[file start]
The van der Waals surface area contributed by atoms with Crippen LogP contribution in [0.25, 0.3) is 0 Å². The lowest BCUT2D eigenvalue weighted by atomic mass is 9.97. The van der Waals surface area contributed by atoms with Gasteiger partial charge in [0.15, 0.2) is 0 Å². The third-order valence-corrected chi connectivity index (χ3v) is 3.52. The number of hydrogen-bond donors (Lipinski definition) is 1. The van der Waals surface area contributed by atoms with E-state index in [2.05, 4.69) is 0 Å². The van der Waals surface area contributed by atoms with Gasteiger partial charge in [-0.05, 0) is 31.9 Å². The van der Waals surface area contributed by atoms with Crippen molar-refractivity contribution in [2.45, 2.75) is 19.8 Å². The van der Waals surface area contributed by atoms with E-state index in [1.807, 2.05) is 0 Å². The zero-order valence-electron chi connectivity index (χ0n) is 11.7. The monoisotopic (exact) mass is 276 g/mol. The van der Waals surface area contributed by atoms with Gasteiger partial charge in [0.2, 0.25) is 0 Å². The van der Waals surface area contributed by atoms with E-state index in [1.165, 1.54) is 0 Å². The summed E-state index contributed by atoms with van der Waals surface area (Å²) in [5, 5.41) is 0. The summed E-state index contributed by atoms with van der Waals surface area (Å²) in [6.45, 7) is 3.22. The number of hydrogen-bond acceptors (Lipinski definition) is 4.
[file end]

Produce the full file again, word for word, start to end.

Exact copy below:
The van der Waals surface area contributed by atoms with Crippen LogP contribution in [0.25, 0.3) is 0 Å². The lowest BCUT2D eigenvalue weighted by atomic mass is 9.97. The van der Waals surface area contributed by atoms with Gasteiger partial charge in [0.15, 0.2) is 0 Å². The third-order valence-corrected chi connectivity index (χ3v) is 3.52. The number of hydrogen-bond donors (Lipinski definition) is 1. The van der Waals surface area contributed by atoms with E-state index in [2.05, 4.69) is 0 Å². The van der Waals surface area contributed by atoms with Gasteiger partial charge in [-0.05, 0) is 31.9 Å². The van der Waals surface area contributed by atoms with Crippen molar-refractivity contribution in [2.45, 2.75) is 19.8 Å². The van der Waals surface area contributed by atoms with E-state index in [1.807, 2.05) is 0 Å². The zero-order valence-electron chi connectivity index (χ0n) is 11.7. The monoisotopic (exact) mass is 276 g/mol. The van der Waals surface area contributed by atoms with Gasteiger partial charge in [0.2, 0.25) is 0 Å². The van der Waals surface area contributed by atoms with E-state index in [1.165, 1.54) is 0 Å². The summed E-state index contributed by atoms with van der Waals surface area (Å²) in [5, 5.41) is 0. The summed E-state index contributed by atoms with van der Waals surface area (Å²) in [6.45, 7) is 3.22. The number of hydrogen-bond acceptors (Lipinski definition) is 4.